Gimenez (URU) Left wing back: Jesus Gallardo – Mexico (Club: Monterrey, age 23, caps 27) Mexico’s oscillating 4-2-3-1 slash 3-1-3-3
produced one of the games of the tournament, as they overcame Germany with rapid counter
attacks. Central to their efforts was the young Monterrey wing back, who played up and
down the touchline, supporting Hirving Lozano and making sure Mexico were not themselves
caught out. He made 2.5 tackles, 2.5 interceptions, and 3.3 clearances per game and, along with
Miguel Layun, patrolled Mexico’s flanks with energy and skill. Just missed out: Lucas Hernandez (FRA), Diego
Laxalt (URU) Defensive midfielder: Idrissa Gana Gueye – Senegal (Club: Everton, age 28, caps 57) Senegal showed that lazy stereotypes about
African teams were just that with a series of superbly organised defensive performances,
showcasing a high pressing 4-4-2 that required discipline and communication. Central to this
was Gueye, who demonstrated that he is one of the world’s most underrated defensive
midfielders. In addition to his defensive work, Gueye was crucial as Senegal looked
to keep possession until gaps appeared, and his tidy passing kept the team ticking over
– a superb, all-round midfield performance. Just missed out: N’Golo Kante (FRA), Valon
Behrami (SUI) Central midfielder: Luka Modric – Croatia (Club: Real Madrid, age 32, caps 112) Croatia’s coach Zlatko Dalic seemed to struggle
with the conundrum of how to fit two of the world’s best midfielders into his team,
and eventually solved it by adding one that wasn’t nearly as good but did all the legwork.
Croatia, and Modric, then blossomed, and the diminutive playmaker showed that he could
run games when not being asked to defend deeply. Prior to the final, Modric had two goals,
one assist, and had made almost 70 passes per game. He was also Croatia’s talisman
and leader. Just missed out: Kevin de Bruyne (BEL), Paul
Pogba (FRA) Central midfielder: Philippe Coutinho – Brazil (Club: Barcelona, age 26, caps 41) Coutinho started on the left hand side of
Brazil’s 4-3-3, sandwiched between full back Marcelo and forward Neymar. While Tite’s
Brazil underperformed, Coutinho showed that he could offer a consistent threat pushing
up and inside, fashioning shooting chances, making two assists, 2.6 key passes per game,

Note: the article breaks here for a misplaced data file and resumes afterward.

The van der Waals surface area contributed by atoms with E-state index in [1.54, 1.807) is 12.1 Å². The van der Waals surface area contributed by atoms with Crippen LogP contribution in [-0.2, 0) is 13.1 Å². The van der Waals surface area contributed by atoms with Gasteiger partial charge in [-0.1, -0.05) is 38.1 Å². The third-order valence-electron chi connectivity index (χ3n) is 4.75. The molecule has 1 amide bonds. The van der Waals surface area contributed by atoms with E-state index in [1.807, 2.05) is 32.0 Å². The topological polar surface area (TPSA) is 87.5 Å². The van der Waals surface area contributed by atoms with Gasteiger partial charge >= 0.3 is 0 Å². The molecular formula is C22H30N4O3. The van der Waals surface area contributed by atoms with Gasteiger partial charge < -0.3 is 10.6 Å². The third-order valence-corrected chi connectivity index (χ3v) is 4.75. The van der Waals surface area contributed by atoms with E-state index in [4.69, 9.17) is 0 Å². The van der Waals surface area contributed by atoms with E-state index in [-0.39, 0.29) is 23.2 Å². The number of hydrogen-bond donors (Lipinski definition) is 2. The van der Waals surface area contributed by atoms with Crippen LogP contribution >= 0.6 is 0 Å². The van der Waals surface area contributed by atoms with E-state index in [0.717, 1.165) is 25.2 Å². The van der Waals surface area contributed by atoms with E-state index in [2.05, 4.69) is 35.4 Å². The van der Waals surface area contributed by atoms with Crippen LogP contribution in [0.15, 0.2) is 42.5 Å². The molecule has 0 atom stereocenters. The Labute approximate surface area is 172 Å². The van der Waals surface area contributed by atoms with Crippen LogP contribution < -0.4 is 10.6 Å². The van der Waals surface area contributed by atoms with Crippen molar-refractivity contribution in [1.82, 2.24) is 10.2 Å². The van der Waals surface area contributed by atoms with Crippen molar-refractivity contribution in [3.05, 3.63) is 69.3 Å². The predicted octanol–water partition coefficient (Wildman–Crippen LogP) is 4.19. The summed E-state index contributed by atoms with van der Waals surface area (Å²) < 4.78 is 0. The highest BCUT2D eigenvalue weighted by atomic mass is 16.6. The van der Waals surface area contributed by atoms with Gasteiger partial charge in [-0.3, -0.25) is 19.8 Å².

and completing 89.9% of his passes. He also scored twice, as many as Neymar, and managed
to chip in with some defensive work on Brazil’s more exposed flank. Perhaps the one Brazilian
to emerge with his reputation genuinely enhanced. Just missed out: Roman Zobnin (RUS), Ivan
Rakitic (CRO) Second striker: Kylian Mbappe – France (Club: Paris Saint-Germain, age 19, caps 21) France’s 4-2-3-1, which morphed into a 4-3-3,
had two real outlets: the surging carries and long passes of Paul Pogba, and the exhilarating
running of Kylian Mbappe. His pace terrified defences, his close control and ability to
fashion shooting chances yielded three goals with the chance to add to that in the final,
and his link up play showed a brilliant young footballer on the cusp of genuine greatness.
Against Argentina, he was unplayable – it’s been Mbappe’s tournament. Just missed out: Eden Hazard (BEL), Aleksandr
Golovin (RUS) Centre forward: Romelu Lukaku – Belgium (Club: Manchester United, age 25, caps 74) Four goals scored doesn’t tell the whole
story of Lukaku’s time in Russia, which ended in semi-final defeat to France. Playing
through the centre, he held up the ball, challenged defenders, and scored and created chances.
Against Brazil, he wreaked havoc on the right hand side in a 4-3-3 that saw Kevin de Bruyne
playing as a false nine. Versatile, showing superb awareness and intelligence, such as
when he left the ball for Chadli’s goal against Japan, and a constant threat, Lukaku
had a wonderful tournament. Just missed out: Harry Kane (ENG), Cristiano
Ronaldo (POR)